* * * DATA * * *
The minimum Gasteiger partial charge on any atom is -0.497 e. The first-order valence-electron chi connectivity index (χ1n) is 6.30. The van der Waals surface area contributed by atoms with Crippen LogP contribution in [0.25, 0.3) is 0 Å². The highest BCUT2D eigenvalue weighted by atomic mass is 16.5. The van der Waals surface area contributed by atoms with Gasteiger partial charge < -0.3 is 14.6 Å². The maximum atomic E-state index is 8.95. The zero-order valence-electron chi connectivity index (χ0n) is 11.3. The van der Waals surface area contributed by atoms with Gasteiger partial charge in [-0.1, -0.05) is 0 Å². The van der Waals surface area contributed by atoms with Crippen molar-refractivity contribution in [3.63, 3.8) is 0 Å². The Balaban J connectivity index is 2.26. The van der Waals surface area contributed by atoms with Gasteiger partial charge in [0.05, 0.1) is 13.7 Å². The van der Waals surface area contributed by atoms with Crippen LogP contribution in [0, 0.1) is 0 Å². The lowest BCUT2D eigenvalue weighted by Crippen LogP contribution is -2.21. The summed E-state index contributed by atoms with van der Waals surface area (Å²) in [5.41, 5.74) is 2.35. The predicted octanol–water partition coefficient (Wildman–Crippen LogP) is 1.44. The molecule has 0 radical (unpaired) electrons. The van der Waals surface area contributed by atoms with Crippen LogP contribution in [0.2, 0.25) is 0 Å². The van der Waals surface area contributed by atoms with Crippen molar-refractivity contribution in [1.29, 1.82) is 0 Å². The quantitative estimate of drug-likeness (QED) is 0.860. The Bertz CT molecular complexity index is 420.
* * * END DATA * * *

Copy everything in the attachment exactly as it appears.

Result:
The minimum Gasteiger partial charge on any atom is -0.497 e. The first-order valence-electron chi connectivity index (χ1n) is 6.30. The van der Waals surface area contributed by atoms with Crippen LogP contribution in [0.25, 0.3) is 0 Å². The highest BCUT2D eigenvalue weighted by atomic mass is 16.5. The van der Waals surface area contributed by atoms with Gasteiger partial charge < -0.3 is 14.6 Å². The maximum atomic E-state index is 8.95. The zero-order valence-electron chi connectivity index (χ0n) is 11.3. The van der Waals surface area contributed by atoms with Gasteiger partial charge in [-0.1, -0.05) is 0 Å². The van der Waals surface area contributed by atoms with Crippen molar-refractivity contribution in [3.63, 3.8) is 0 Å². The Balaban J connectivity index is 2.26. The van der Waals surface area contributed by atoms with Gasteiger partial charge in [0.05, 0.1) is 13.7 Å². The van der Waals surface area contributed by atoms with Crippen LogP contribution in [0, 0.1) is 0 Å². The lowest BCUT2D eigenvalue weighted by Crippen LogP contribution is -2.21. The summed E-state index contributed by atoms with van der Waals surface area (Å²) in [5.41, 5.74) is 2.35. The predicted octanol–water partition coefficient (Wildman–Crippen LogP) is 1.44. The molecule has 0 radical (unpaired) electrons. The van der Waals surface area contributed by atoms with Crippen LogP contribution in [0.2, 0.25) is 0 Å². The van der Waals surface area contributed by atoms with Crippen molar-refractivity contribution in [1.29, 1.82) is 0 Å². The quantitative estimate of drug-likeness (QED) is 0.860. The Bertz CT molecular complexity index is 420.